"This is of course very inspiring and shows that the students are not as scared as we thought they were. In fact, I also heard there were a group of students who had an anti-JPA (Jabatan Perkhidmatan Awam or Public Service Department) placard as well!"

    If the PM has not got the message about the objectives of Bersih 3.0, then he is more dense than we all believed him to be. Could Najib and his Cabinet have missed the 250,000 Bersih supporters in Kuala Lumpur and thousands more nationwide?

    As reports filter in from the countries across the globe, Najib can only hang his head in shame. Bersih 3.0 has probably rung the death knell for Umno.

    Najib, his Cabinet and the Election Commission (EC) cannot be like the ostrich which buries its head in the sand and hope that the problem will go away. It won’t. However, these people can still redeem themselves. Accede to the demands of Bersih 3.0 and give the rakyat what it wants: Free and fair elections.

    A PhD postgraduate student at King’s College, London said, "The tides of change have come, and Malaysia’s civil society is speaking loudly and clearly. Thank you everyone for your passion and perseverance".

    His colleague had a more poignant message: "Before 2007 we could not keep up with the regime, but now the regime cannot keep up with us!"


    (The views expressed above belongs to the author in its entirety and does not represent the opinion of Malaysian Mirror in any way

  5. #5
    Join Date
    Oct 2008

    BERSIH 3.0 Global: Houston rally-goer awed at M'sians who didn't play safe

    Houston rally-goer awed at M'sians who didn't play safe

    Darren Ong
    2:08PM May 2, 2012, Malaysiakini

    One of my duties as a postgraduate student here in Houston, Texas is to lead tutoring sessions for undergraduates.

    Last Sunday was the session before exam week so I had a busier session than usual, filled with panicked first and second-year students.

    I was pleasantly surprised to discover a Malaysian student in my session - her accent gave her away.

    We chatted a little bit about things at home, and since it was the week before the Bersih rally, I asked her if she was going to the gathering in Houston. She shrugged apologetically. "Would love to go, but cannot la. I'm a JPA scholar, so..." I nodded my head sympathetically.

    The government would threaten her scholarship if she exhibited "deviant behaviour". She would make the safe choice and stay home.

    And who could blame her for that? That was a lot of money to put at risk. I let the matter drop, and we resumed our discussion of Stokes' Theorem.

    Malaysians love safe choices. Perhaps that's why we have kept the same government in power for the past 55 years.

    Mom and dad sure as hell weren't going to the sit-in in KL. Sis reminded me that if she got arrested, she might get kicked out of pharmacy school.

    Plus I have exams on Monday. Cannot go la. Must make the safe choice. All throughout the week, I spent reading news reports from home, listening to Hishammuddin, DBKL, the police, various other politicians telling Malaysians the same thing. Don't make waves.

    Don't cause trouble. Maintain the peace. Make the safe choice.

    Saturday morning arrived. Saturday evening in Malaysia, so the main protest was over.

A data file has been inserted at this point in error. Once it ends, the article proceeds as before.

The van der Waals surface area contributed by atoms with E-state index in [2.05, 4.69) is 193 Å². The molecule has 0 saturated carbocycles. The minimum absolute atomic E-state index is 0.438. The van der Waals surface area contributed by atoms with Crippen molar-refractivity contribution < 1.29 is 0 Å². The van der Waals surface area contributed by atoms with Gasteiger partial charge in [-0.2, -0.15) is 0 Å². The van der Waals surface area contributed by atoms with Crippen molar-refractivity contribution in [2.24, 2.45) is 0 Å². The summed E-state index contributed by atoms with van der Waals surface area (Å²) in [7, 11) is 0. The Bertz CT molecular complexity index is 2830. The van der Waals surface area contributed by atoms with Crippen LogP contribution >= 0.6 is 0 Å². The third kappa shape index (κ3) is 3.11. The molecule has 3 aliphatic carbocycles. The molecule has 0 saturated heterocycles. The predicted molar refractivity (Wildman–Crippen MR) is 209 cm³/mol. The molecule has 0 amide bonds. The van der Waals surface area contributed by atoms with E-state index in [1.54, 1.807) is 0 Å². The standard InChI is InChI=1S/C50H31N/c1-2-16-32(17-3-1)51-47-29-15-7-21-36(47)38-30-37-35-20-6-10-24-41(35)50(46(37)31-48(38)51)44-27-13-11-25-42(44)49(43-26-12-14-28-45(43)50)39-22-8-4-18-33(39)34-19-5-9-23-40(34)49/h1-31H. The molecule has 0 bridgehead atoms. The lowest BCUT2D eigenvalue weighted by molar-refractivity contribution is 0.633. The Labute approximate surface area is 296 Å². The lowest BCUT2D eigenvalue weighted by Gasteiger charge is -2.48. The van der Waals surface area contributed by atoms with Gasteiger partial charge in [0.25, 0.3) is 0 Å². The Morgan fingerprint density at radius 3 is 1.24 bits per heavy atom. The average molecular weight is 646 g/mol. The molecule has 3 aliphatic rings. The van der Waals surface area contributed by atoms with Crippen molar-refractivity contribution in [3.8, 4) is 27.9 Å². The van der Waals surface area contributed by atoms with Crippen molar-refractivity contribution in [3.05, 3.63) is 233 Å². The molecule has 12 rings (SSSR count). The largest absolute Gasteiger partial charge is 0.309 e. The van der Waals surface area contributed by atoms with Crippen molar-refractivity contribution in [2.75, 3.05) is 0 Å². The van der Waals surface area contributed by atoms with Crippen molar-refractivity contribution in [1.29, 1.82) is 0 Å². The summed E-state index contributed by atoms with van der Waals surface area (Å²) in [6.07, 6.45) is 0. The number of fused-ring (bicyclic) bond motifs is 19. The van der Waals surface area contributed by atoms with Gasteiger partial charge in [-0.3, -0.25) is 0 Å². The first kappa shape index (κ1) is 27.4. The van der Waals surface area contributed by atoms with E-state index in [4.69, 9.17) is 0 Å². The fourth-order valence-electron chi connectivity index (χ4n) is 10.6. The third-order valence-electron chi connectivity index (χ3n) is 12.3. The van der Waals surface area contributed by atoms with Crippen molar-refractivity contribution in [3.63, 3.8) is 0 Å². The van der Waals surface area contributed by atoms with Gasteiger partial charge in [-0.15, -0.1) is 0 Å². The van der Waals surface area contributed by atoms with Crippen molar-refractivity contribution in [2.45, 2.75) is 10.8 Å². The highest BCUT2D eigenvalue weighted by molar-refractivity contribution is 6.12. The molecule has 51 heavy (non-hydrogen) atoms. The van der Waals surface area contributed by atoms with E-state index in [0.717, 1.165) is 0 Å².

I woke up early, and took in the news. Marveled at the number of people who turned up in downtown KL. Horrified by the outbreaks of violence. Inspired by the courage of the thousands upon thousands of Malaysians who refused to make the safe choice.

    The rally in Houston was in a park, just a short bike ride away from my apartment. There were about a hundred people present, Malaysians working or studying in Houston.

    I was responsible for making a video account of the event, so I had my video camera, tripod, and microphone ready and spent most of the two hours there interviewing rally-goers and hearing their stories. I found myself at awe at the lengths that some of them took to get here.
    Drove three hours from Austin. Drove two-and-a-half hours from Lake Charles. Drove four hours from Dallas. Drove four-and-a-half hours from Fort Worth.

    They were from all corners of Malaysia. A lot of Penangites and KL folk. Young family from Kelantan, with an adorable baby boy.

    Ended up exchanging phone numbers with Zaibidi, an IT guy from Johor. Older family, with three teenage children all in tudung, from Terengganu.

    We sang 'Negaraku', listened to some speeches, signed a petition. I was struck by the passion and the conviction of the folks at our little rally.

    There was some anger and frustration about the problems in Malaysia, and a fair bit of complaining about the corruption and injustice back home. But I felt that the overwhelming sentiments in our gathering were love and hope.

    Love for the country we came from, and for the friends and family we've left behind. Hope that we can make it to be a better place, if not for ourselves then for our children and children's' children.

    Making Malaysia a better place will require Malaysians to take risks, for the sake of their country and for the sake of their countrymen.
    The marchers in KL made those unsafe choices, and Malaysia is better for it. As for me, in faraway Houston, I did not make any hard choices today.

    But I hope that when the time comes for me to choose between self-preservation and sacrifice, I will have the strength to spurn the safe choice, and show the same mettle as those thousands in KL did today.

  6. #6
    Join Date
    Oct 2019
    New York